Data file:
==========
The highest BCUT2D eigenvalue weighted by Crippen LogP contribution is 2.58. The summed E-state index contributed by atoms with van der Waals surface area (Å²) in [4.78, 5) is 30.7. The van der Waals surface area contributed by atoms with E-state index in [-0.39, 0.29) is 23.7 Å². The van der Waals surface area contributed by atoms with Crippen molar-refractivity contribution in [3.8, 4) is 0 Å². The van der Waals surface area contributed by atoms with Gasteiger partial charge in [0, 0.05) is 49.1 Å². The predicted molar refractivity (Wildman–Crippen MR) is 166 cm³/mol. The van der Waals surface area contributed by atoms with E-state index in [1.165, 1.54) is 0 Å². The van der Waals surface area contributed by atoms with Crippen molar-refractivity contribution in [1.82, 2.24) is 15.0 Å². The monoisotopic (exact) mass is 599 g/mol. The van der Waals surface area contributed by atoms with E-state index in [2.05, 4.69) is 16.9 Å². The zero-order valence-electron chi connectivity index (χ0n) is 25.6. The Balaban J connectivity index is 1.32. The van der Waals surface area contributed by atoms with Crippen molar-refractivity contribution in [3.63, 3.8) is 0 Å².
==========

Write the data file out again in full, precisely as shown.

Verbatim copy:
The highest BCUT2D eigenvalue weighted by Crippen LogP contribution is 2.58. The summed E-state index contributed by atoms with van der Waals surface area (Å²) in [4.78, 5) is 30.7. The van der Waals surface area contributed by atoms with E-state index in [-0.39, 0.29) is 23.7 Å². The van der Waals surface area contributed by atoms with Crippen molar-refractivity contribution in [3.8, 4) is 0 Å². The van der Waals surface area contributed by atoms with Gasteiger partial charge in [0, 0.05) is 49.1 Å². The predicted molar refractivity (Wildman–Crippen MR) is 166 cm³/mol. The van der Waals surface area contributed by atoms with E-state index in [1.165, 1.54) is 0 Å². The van der Waals surface area contributed by atoms with Crippen molar-refractivity contribution in [1.82, 2.24) is 15.0 Å². The monoisotopic (exact) mass is 599 g/mol. The van der Waals surface area contributed by atoms with E-state index in [2.05, 4.69) is 16.9 Å². The zero-order valence-electron chi connectivity index (χ0n) is 25.6. The Balaban J connectivity index is 1.32. The van der Waals surface area contributed by atoms with Crippen molar-refractivity contribution in [3.63, 3.8) is 0 Å².